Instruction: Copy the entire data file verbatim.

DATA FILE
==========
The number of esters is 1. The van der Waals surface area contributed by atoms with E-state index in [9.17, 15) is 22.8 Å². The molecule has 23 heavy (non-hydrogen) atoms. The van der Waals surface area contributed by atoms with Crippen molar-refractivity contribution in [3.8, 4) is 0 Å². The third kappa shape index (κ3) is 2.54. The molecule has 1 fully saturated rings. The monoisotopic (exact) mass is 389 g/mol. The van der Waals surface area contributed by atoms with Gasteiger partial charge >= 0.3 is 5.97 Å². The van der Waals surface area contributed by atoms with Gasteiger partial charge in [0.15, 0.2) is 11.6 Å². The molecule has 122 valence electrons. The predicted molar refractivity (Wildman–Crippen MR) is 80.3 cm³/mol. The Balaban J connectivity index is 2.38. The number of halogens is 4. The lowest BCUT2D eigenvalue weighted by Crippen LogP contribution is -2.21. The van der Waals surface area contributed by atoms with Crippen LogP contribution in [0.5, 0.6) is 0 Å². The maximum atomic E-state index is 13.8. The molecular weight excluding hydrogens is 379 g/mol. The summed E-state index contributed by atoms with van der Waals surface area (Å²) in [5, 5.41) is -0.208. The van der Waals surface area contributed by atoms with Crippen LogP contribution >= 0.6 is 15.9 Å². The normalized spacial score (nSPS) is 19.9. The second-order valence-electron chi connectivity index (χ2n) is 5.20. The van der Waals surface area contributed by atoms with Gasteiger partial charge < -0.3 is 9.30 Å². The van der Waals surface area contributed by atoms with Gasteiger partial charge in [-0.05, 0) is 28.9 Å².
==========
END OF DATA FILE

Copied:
The number of esters is 1. The van der Waals surface area contributed by atoms with E-state index in [9.17, 15) is 22.8 Å². The molecule has 23 heavy (non-hydrogen) atoms. The van der Waals surface area contributed by atoms with Crippen molar-refractivity contribution in [3.8, 4) is 0 Å². The third kappa shape index (κ3) is 2.54. The molecule has 1 fully saturated rings. The monoisotopic (exact) mass is 389 g/mol. The van der Waals surface area contributed by atoms with Gasteiger partial charge >= 0.3 is 5.97 Å². The van der Waals surface area contributed by atoms with Gasteiger partial charge in [0.15, 0.2) is 11.6 Å². The molecule has 122 valence electrons. The predicted molar refractivity (Wildman–Crippen MR) is 80.3 cm³/mol. The Balaban J connectivity index is 2.38. The number of halogens is 4. The lowest BCUT2D eigenvalue weighted by Crippen LogP contribution is -2.21. The van der Waals surface area contributed by atoms with Crippen LogP contribution in [0.5, 0.6) is 0 Å². The maximum atomic E-state index is 13.8. The molecular weight excluding hydrogens is 379 g/mol. The summed E-state index contributed by atoms with van der Waals surface area (Å²) in [5, 5.41) is -0.208. The van der Waals surface area contributed by atoms with Crippen LogP contribution >= 0.6 is 15.9 Å². The normalized spacial score (nSPS) is 19.9. The second-order valence-electron chi connectivity index (χ2n) is 5.20. The van der Waals surface area contributed by atoms with Gasteiger partial charge < -0.3 is 9.30 Å². The van der Waals surface area contributed by atoms with Gasteiger partial charge in [-0.05, 0) is 28.9 Å².